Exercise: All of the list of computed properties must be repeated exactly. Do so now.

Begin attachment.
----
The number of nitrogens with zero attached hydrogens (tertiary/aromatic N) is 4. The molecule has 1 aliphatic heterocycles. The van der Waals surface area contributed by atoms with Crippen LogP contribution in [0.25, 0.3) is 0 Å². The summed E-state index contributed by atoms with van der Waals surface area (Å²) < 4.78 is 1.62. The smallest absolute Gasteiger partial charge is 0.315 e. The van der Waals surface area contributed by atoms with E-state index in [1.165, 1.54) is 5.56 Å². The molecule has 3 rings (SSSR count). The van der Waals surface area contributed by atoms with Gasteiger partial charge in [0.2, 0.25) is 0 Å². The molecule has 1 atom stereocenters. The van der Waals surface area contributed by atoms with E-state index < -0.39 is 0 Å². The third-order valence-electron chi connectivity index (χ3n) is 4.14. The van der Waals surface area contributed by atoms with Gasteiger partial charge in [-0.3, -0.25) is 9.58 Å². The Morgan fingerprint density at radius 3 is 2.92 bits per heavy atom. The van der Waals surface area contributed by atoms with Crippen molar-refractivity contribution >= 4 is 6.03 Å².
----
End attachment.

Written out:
The number of nitrogens with zero attached hydrogens (tertiary/aromatic N) is 4. The molecule has 1 aliphatic heterocycles. The van der Waals surface area contributed by atoms with Crippen LogP contribution in [0.25, 0.3) is 0 Å². The summed E-state index contributed by atoms with van der Waals surface area (Å²) < 4.78 is 1.62. The smallest absolute Gasteiger partial charge is 0.315 e. The van der Waals surface area contributed by atoms with E-state index in [1.165, 1.54) is 5.56 Å². The molecule has 3 rings (SSSR count). The van der Waals surface area contributed by atoms with Gasteiger partial charge in [0.2, 0.25) is 0 Å². The molecule has 1 atom stereocenters. The van der Waals surface area contributed by atoms with E-state index < -0.39 is 0 Å². The third-order valence-electron chi connectivity index (χ3n) is 4.14. The van der Waals surface area contributed by atoms with Gasteiger partial charge in [-0.3, -0.25) is 9.58 Å². The Morgan fingerprint density at radius 3 is 2.92 bits per heavy atom. The van der Waals surface area contributed by atoms with Crippen molar-refractivity contribution >= 4 is 6.03 Å².